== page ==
Hi, Stefan, I see in your ppt "Design and performance of 6 GSPS waveform digitizing chip DRS4" , you define DRS4 ENOB as 1Vpp/0.35mv(RMS) = 11.5bit, where, 1Vpp is the linearity input range, and 0.35mv is the rms voltage after offset correction. What I understand is that 0.35mV is obtained from DC offset Correction, hence 11.5 bit is for DC input, am i right? If true, what about ENOB for AC input in the whole analog bandwidth? thanks~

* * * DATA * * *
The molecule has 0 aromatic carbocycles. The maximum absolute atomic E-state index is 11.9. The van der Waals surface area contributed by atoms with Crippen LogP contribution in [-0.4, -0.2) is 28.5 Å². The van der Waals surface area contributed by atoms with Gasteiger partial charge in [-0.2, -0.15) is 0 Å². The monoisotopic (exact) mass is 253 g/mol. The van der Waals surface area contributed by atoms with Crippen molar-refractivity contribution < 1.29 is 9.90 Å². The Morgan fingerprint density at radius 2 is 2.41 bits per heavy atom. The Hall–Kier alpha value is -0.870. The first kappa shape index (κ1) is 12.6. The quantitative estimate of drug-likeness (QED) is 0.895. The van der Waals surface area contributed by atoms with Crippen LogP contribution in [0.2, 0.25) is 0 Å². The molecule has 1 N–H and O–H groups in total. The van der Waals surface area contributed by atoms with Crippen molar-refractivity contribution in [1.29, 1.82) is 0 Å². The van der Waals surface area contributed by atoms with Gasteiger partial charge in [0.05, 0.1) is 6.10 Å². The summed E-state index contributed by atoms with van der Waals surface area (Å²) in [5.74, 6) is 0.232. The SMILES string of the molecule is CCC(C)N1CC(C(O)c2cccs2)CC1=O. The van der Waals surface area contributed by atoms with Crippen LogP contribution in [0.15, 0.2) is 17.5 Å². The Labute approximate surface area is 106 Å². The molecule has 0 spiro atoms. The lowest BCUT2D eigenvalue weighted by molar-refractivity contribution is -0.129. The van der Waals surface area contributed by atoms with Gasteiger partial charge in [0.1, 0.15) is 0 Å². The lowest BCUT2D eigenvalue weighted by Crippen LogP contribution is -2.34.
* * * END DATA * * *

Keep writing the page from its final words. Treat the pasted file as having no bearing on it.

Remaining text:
The expression ENOB for 1Vpp/0.35mV(RMS) is wrong, but I learned this later. Now I call it SNR. The ENOB is calculated in a more complicated way, see for example http://en.wikipedia.org/wiki/ENOB. If you measure the ENOB without timing correction, it's pretty poor (in the order of 7-8 bits). This is because without timing calibration, a sine input has huge side bands, and the ENOB involves the power of your signal over the power of the side bands. If you do a proper timing calibration, you spectrum gets "sharper", and hence the ENOB increases. But I have to admit that I never measured it carefully, since we are still optimizing the timing calibration. Once we have a perfect timing calibration, I will do it and update the data sheet.